Pitchfork: You've spoken a lot about the importance of new technology in pushing music forward. Do you think that new technologies might actually revitalize song craft, by necessitating new techniques of writing and production?
Merritt: Well, I'm still waiting for the lyric generator.
Pitchfork: There are text machines, but they're not very well-oiled.
Merritt: The good lyric generator. I can imagine lyrics becoming better written by smart machines rather than stupid musicians. Songwriters generally have nothing to say. They may as well be replaced by machines.
Pitchfork: It seems like the problems with clichés per se is that they tend to be presented as transcendental truths. Is there anything original to say, or should we be liberating and recontextualizing clichés?
Merritt: Well, there are certainly original things to say. But I'm not sure that a pop song is the appropriate format to say them in.
Pitchfork: So you think there does exist a divide between "serious music" and...other music.
Merritt: Yeah, I think there is such a valid concept as "serious music," meaning that if you don't take it seriously, you don't get it all.
Pitchfork: Taking it seriously as...craft, as expression...
Merritt: As something you have to listen to. You are not going to understand [Alvin Lucier piece] "I Am Sitting in a Room", which on vinyl took up two sides of one disc, with what's essentially the audio equivalent of Xeroxes of Xeroxes of Xeroxes...you will not understand that at all if you're not listening to it. But nicely, there's no way in hell that you can possibly pay attention to it for two sides of a record. So yes, it's very serious music.
Pitchfork: I was thinking about that in terms of the way that you use production, because it seems like, especially with some of your older records, the production is never the new, mega-slick studio techniques. So I'm wondering if you think that there's a danger in trying to exist within the aesthetic of the moment, rather than maybe taking up an aesthetic that's already somewhat dated.
Merritt: When the Yamaha DX-7 keyboard came out, everybody used the same 3 sounds, because they happened to sound like nothing else anybody had heard before. It dated those records very specifically. Everybody is tired of those three sounds. And now only the most incredibly unimaginative artists, who might as well be playing in hotel lounges, would dare use those Yamaha DX-7 sounds. Or jazz artists who never give a thought to timbre on electronic instruments.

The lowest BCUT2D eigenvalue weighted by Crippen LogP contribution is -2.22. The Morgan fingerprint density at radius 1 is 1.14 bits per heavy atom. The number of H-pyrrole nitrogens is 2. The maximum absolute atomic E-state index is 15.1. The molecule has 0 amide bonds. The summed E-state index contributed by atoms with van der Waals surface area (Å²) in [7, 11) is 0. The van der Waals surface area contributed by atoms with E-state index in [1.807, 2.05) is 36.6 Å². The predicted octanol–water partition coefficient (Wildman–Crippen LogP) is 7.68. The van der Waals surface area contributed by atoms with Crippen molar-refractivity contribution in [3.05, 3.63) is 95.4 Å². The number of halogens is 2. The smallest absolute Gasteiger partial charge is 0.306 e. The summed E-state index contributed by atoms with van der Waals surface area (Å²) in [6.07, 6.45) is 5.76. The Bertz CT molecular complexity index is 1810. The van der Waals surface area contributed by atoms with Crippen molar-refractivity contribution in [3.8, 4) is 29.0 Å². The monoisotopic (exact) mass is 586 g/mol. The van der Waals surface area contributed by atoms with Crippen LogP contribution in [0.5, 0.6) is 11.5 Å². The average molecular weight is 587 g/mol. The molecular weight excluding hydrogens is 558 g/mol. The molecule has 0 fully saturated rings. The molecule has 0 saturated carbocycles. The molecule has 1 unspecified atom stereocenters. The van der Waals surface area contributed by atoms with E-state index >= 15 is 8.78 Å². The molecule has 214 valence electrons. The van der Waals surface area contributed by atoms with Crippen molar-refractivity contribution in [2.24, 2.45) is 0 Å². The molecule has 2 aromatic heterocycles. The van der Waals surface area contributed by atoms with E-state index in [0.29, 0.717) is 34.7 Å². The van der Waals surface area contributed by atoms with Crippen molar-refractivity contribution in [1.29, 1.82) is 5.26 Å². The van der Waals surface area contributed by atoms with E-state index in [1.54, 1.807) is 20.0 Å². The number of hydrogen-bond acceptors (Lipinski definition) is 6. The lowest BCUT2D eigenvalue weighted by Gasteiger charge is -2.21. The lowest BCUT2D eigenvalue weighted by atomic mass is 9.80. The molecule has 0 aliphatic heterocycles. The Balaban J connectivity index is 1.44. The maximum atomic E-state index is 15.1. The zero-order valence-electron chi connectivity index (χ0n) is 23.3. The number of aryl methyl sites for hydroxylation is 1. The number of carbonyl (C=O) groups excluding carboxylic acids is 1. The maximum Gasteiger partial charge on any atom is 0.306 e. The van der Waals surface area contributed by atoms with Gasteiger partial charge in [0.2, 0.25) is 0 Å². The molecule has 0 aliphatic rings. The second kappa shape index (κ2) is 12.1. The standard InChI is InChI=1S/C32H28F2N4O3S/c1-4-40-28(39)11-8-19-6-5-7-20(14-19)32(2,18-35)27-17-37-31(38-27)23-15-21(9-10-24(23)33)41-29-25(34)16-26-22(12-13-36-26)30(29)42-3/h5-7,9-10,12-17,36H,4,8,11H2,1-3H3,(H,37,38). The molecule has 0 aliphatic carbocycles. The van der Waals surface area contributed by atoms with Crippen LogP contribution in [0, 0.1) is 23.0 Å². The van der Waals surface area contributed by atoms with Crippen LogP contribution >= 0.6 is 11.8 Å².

Pitchfork: Showtunes is actually not as stagey as I expected it to be.
Merritt: Really? How much more stagey could it possibly be?
Pitchfork: I guess that since so many of your songs are stagey to begin with, I imagined some new dimension in stagey emerging.
Merritt: Like Les Mis, or something?
Pitchfork: Yeah, some kind of Andrew Lloyd Weber-esque bombast.
Merritt: I actually prefer to hear small groups of instruments. Orchestras seem to lack a texture for me, or variety of texture. There's only about ten things you can do with one note in a string section. But a lone violin is continuously changing textures.
Pitchfork: How does it make its intentions clear without some kind of external interpretive framework?
Merritt: There's always some kind of external interpretive framework, everything being completely incomprehensible without it. Including "I Am Sitting in a Room". Especially "I Am Sitting in a Room".
Pitchfork: "I Am Sitting in a Room" isn't really a dance club favorite.
Merritt: If you start out with a song sounding like Britney Spears, and you end up with a song sounding like Pauline Oliveros, you'd better have pretty good liner notes explaining what on earth you mean.
Pitchfork: But that seems like one of the differences in expectations of "serious" and "popular" music...
Merritt: That you can actually depend on the liner notes to explain yourself? Yeah. Whereas in popular music you depend on photo shoots. A hardcore band who looked like Duran Duran would have to depend upon those liner notes.
Pitchfork: Or depend upon press, or texts outside of the music itself.
Merritt: And I don't think that's a bad thing.
Pitchfork: I read that when you were working on 69 Love Songs, you were writing three songs a day.
Merritt: Part of the time.
Pitchfork: Are you still that prolific?
Merritt: They weren't three good songs a day. Three songs a day. Songs like "Punk Love" don't take so long.
[Via The Standing Room.]